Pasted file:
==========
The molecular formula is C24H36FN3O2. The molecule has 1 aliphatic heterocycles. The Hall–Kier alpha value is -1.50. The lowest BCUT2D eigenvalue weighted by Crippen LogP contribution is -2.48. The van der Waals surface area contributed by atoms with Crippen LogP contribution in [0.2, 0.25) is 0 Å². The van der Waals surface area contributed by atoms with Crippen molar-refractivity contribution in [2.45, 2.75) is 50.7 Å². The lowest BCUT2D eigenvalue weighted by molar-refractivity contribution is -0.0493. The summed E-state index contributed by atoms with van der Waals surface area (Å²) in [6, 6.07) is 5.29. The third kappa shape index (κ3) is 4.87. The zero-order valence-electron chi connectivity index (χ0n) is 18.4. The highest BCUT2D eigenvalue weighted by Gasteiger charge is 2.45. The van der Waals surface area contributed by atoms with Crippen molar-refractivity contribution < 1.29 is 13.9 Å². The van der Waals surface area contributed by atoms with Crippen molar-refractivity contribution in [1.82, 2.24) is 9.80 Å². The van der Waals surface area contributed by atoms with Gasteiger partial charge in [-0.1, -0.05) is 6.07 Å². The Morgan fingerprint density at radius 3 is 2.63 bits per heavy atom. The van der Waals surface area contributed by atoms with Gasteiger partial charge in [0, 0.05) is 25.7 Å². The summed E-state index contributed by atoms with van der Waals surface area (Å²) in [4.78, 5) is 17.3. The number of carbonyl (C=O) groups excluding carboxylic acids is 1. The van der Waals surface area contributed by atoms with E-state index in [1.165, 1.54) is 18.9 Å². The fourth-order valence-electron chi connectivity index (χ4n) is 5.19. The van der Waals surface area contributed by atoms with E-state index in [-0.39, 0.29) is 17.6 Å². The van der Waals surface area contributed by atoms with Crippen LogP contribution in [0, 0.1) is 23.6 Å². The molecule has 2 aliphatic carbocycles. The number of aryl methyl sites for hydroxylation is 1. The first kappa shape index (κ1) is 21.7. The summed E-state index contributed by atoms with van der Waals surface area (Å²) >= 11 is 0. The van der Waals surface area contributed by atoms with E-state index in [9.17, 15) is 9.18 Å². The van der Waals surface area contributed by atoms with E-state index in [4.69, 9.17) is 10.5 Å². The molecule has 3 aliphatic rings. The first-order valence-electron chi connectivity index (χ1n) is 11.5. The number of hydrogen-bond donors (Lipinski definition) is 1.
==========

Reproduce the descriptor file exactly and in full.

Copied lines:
The molecular formula is C24H36FN3O2. The molecule has 1 aliphatic heterocycles. The Hall–Kier alpha value is -1.50. The lowest BCUT2D eigenvalue weighted by Crippen LogP contribution is -2.48. The van der Waals surface area contributed by atoms with Crippen LogP contribution in [0.2, 0.25) is 0 Å². The van der Waals surface area contributed by atoms with Crippen molar-refractivity contribution in [2.45, 2.75) is 50.7 Å². The lowest BCUT2D eigenvalue weighted by molar-refractivity contribution is -0.0493. The summed E-state index contributed by atoms with van der Waals surface area (Å²) in [6, 6.07) is 5.29. The third kappa shape index (κ3) is 4.87. The zero-order valence-electron chi connectivity index (χ0n) is 18.4. The highest BCUT2D eigenvalue weighted by Gasteiger charge is 2.45. The van der Waals surface area contributed by atoms with Crippen molar-refractivity contribution < 1.29 is 13.9 Å². The van der Waals surface area contributed by atoms with Crippen molar-refractivity contribution in [1.82, 2.24) is 9.80 Å². The van der Waals surface area contributed by atoms with Gasteiger partial charge in [-0.1, -0.05) is 6.07 Å². The Morgan fingerprint density at radius 3 is 2.63 bits per heavy atom. The van der Waals surface area contributed by atoms with Gasteiger partial charge in [0, 0.05) is 25.7 Å². The summed E-state index contributed by atoms with van der Waals surface area (Å²) in [4.78, 5) is 17.3. The number of carbonyl (C=O) groups excluding carboxylic acids is 1. The van der Waals surface area contributed by atoms with E-state index in [1.165, 1.54) is 18.9 Å². The fourth-order valence-electron chi connectivity index (χ4n) is 5.19. The van der Waals surface area contributed by atoms with E-state index in [-0.39, 0.29) is 17.6 Å². The van der Waals surface area contributed by atoms with Crippen LogP contribution in [0, 0.1) is 23.6 Å². The molecule has 2 aliphatic carbocycles. The number of aryl methyl sites for hydroxylation is 1. The first kappa shape index (κ1) is 21.7. The summed E-state index contributed by atoms with van der Waals surface area (Å²) >= 11 is 0. The van der Waals surface area contributed by atoms with E-state index in [9.17, 15) is 9.18 Å². The van der Waals surface area contributed by atoms with E-state index in [4.69, 9.17) is 10.5 Å². The molecule has 3 aliphatic rings. The first-order valence-electron chi connectivity index (χ1n) is 11.5. The number of hydrogen-bond donors (Lipinski definition) is 1.